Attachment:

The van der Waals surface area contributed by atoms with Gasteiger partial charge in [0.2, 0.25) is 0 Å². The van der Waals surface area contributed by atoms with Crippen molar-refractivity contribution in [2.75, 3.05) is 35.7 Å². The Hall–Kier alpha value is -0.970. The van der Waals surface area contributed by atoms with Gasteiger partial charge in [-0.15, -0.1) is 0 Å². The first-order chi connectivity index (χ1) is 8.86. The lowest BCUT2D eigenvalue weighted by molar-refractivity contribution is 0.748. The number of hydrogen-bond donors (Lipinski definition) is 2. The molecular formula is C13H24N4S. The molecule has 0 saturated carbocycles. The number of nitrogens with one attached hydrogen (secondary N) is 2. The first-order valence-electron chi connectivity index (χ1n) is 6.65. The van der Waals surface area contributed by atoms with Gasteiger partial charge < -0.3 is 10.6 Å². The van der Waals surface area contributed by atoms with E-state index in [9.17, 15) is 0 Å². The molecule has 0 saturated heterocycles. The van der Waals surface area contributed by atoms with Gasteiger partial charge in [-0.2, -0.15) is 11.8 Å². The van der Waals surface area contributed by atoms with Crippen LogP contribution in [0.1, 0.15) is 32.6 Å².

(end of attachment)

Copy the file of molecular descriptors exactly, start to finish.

The van der Waals surface area contributed by atoms with Gasteiger partial charge in [0.2, 0.25) is 0 Å². The van der Waals surface area contributed by atoms with Crippen molar-refractivity contribution in [2.75, 3.05) is 35.7 Å². The Hall–Kier alpha value is -0.970. The van der Waals surface area contributed by atoms with Gasteiger partial charge in [-0.15, -0.1) is 0 Å². The first-order chi connectivity index (χ1) is 8.86. The lowest BCUT2D eigenvalue weighted by molar-refractivity contribution is 0.748. The number of hydrogen-bond donors (Lipinski definition) is 2. The molecular formula is C13H24N4S. The molecule has 0 saturated carbocycles. The number of nitrogens with one attached hydrogen (secondary N) is 2. The first-order valence-electron chi connectivity index (χ1n) is 6.65. The van der Waals surface area contributed by atoms with Gasteiger partial charge < -0.3 is 10.6 Å². The van der Waals surface area contributed by atoms with E-state index in [9.17, 15) is 0 Å². The molecule has 0 saturated heterocycles. The van der Waals surface area contributed by atoms with Gasteiger partial charge in [-0.2, -0.15) is 11.8 Å². The van der Waals surface area contributed by atoms with Crippen LogP contribution in [0.1, 0.15) is 32.6 Å².